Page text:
There are a couple of ways you can test the volumetric efficiency of your problem child. You’ll need a scan tool capable of reading and recording Global OBDII, and an area near your shop where you can perform a few wide open throttle (WOT) runs from a rolling start safely (and legally). The first, and easiest, method uses a standard Parameter Identifier (PID) called LOAD or CALC LOAD. Look for it in the datastream and select it as one of the PIDs you want to display and record. In addition, add these PIDs to the list: RPM (engine speed), STFT (Short Term Fuel Trim-both banks if applicable), and LTFT (Long Term Fuel Trim-both banks if applicable).
Here’s a tip for you. Most scan tools allow you to choose what PIDs you want to display. By selecting only those you need or want to observe, you speed up the refresh rate of the data.
Now you’re ready for your test run. Connect your scan tool and start recording. From a rolling start, drop the hammer and accelerate at WOT until you feel the shift. You can do this in first or second gear, whatever your area will allow safely. Of course, allow the engine to reach normal operating temperature before you floor it!
Now check your recording. I like to graph the data. It makes that peak RPM easier to see. Locate that peak just before the shift and then look at the corresponding value for LOAD. If it is lower than it should be, check fuel trims. If fuel trims are in normal ranges, you’ve probably got a restriction. If, however, fuel trims are correcting for a lean condition (adding fuel, positive numbers), take a hard look at the Mass Airflow sensor (MAF). It is likely under-reporting airflow to the Engine Control Module (ECM).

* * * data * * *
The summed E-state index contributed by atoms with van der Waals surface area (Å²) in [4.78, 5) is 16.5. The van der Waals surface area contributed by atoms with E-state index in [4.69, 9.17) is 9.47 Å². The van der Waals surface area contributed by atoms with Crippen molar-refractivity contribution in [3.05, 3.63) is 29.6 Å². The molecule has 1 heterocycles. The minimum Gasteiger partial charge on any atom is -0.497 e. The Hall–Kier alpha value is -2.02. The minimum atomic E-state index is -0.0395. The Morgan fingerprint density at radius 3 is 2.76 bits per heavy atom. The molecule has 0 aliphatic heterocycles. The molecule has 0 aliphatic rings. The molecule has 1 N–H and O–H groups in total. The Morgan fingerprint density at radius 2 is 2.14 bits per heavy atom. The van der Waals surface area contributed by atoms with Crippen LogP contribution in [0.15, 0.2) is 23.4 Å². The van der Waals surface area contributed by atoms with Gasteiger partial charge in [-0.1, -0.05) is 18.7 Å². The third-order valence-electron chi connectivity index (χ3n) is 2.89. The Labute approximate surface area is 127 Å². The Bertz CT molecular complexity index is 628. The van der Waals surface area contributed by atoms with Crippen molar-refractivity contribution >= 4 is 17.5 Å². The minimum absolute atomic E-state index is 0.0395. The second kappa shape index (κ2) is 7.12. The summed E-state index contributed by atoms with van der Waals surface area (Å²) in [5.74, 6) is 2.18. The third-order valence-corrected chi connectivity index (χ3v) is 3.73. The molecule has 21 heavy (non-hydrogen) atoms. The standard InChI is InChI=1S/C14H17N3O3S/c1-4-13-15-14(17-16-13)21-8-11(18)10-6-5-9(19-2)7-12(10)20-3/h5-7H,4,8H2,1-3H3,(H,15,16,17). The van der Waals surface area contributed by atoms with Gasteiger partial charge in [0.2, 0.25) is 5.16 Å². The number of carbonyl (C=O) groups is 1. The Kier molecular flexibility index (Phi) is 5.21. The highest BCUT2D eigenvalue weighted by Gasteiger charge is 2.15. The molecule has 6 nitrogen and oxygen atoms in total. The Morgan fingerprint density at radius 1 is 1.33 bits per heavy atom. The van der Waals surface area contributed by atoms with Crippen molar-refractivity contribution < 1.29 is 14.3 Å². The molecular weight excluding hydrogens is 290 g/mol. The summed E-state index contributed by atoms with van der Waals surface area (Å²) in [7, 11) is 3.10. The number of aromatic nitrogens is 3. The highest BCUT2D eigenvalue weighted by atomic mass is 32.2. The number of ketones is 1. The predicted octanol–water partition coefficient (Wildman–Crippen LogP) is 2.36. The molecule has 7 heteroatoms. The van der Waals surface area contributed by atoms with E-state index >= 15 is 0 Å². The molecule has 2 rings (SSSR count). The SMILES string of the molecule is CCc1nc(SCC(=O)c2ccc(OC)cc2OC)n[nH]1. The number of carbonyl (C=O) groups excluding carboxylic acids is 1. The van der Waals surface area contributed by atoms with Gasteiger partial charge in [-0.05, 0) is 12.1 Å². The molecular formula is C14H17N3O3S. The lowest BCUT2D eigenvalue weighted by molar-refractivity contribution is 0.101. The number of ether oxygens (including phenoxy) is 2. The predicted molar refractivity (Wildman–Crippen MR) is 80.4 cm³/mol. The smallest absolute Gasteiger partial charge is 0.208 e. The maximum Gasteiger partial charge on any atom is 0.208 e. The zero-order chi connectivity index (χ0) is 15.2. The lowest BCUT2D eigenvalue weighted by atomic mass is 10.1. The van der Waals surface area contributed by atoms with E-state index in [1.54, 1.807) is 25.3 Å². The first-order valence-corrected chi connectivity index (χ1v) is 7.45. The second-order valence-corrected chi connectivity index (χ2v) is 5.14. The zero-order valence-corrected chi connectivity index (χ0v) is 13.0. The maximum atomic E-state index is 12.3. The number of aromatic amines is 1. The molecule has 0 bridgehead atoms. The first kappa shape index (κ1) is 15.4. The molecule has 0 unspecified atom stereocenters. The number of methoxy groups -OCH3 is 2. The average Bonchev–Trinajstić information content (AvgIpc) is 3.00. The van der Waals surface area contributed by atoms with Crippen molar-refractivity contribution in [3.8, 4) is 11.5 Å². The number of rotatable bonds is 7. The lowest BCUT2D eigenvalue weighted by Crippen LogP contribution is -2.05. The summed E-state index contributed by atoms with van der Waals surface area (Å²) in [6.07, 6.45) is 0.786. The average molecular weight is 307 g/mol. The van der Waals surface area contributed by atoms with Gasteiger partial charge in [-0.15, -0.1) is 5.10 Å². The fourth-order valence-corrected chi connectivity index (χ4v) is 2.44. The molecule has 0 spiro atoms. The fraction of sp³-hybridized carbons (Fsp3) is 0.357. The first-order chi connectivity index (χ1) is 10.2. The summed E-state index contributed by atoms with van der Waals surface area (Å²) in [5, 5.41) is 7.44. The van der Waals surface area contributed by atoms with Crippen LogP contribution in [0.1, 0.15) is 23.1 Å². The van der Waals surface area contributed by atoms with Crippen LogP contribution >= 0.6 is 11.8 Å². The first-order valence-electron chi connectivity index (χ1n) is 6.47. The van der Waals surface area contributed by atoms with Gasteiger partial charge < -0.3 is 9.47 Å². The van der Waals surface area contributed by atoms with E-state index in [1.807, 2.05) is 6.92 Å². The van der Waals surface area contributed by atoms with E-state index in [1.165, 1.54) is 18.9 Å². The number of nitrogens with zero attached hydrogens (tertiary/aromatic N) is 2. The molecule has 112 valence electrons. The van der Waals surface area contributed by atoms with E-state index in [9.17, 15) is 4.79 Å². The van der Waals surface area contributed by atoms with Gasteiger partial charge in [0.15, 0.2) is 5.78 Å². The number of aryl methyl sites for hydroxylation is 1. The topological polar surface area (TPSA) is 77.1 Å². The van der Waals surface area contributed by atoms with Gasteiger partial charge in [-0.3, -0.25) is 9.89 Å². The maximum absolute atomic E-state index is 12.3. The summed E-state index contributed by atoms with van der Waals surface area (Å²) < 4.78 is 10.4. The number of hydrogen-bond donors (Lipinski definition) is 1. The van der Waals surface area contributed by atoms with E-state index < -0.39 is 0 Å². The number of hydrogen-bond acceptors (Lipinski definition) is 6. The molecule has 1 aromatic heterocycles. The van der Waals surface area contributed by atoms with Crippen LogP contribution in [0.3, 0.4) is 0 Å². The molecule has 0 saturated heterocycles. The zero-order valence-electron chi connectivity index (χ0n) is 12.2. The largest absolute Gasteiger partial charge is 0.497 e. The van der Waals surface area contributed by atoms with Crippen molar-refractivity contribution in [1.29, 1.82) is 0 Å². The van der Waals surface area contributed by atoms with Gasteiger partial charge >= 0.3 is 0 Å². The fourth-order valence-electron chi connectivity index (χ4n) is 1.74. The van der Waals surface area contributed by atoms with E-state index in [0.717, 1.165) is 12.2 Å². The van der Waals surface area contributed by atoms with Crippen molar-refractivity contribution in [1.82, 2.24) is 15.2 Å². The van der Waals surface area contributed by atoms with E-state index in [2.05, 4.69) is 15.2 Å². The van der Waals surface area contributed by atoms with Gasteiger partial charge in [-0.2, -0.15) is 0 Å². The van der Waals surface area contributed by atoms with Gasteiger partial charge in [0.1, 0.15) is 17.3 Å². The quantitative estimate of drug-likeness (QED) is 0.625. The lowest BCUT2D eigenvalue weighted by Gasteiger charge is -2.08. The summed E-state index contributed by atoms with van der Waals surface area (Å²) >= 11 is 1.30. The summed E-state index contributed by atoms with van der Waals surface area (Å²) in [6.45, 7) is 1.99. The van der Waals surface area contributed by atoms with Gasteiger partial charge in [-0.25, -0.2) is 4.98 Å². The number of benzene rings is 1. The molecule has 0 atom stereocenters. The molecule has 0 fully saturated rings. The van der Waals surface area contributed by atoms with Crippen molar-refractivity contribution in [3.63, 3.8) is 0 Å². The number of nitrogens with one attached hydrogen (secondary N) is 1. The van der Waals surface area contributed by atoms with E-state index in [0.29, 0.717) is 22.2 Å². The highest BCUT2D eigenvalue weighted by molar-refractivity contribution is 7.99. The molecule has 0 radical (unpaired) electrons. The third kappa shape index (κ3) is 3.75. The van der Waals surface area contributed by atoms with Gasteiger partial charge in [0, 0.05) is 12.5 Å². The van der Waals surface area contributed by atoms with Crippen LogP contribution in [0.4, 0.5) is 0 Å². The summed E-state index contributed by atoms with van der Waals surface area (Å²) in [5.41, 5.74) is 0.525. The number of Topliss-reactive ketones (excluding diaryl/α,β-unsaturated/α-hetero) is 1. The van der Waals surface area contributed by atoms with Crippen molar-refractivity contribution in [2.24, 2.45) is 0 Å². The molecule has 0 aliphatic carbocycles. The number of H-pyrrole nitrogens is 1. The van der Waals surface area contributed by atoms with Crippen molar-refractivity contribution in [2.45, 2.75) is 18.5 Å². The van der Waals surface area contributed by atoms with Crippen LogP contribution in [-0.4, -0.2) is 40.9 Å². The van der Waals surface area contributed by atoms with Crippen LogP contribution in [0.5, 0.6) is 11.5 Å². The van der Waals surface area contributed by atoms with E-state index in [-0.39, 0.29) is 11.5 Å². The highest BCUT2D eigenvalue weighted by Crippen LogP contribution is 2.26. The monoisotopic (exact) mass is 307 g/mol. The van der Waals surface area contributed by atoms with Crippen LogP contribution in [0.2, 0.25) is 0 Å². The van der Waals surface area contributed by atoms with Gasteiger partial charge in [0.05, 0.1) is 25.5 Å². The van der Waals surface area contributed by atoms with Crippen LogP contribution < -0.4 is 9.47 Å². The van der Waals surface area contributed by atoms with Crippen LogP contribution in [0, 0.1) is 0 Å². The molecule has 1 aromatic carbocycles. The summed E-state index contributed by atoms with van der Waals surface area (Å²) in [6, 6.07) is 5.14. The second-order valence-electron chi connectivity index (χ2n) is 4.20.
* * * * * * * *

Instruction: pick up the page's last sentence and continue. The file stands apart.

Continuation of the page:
Be sure to make a few passes to insure the readings you’re getting are correct.
The LOAD PID is a calculated value, not a measured one. That’s why a bad MAF can skew the whole deal and why it is a valid test of the MAF sensor itself. If you want to be more high tech, there are several VE calculators online that allow you to input the values yourself. If you use one, you’ll need to add a few more PIDs to your list: Intake Air Temperature (IAT) and airflow (in grams per second). You’ll also have to enter the engine displacement precisely for the calculator to return an accurate number.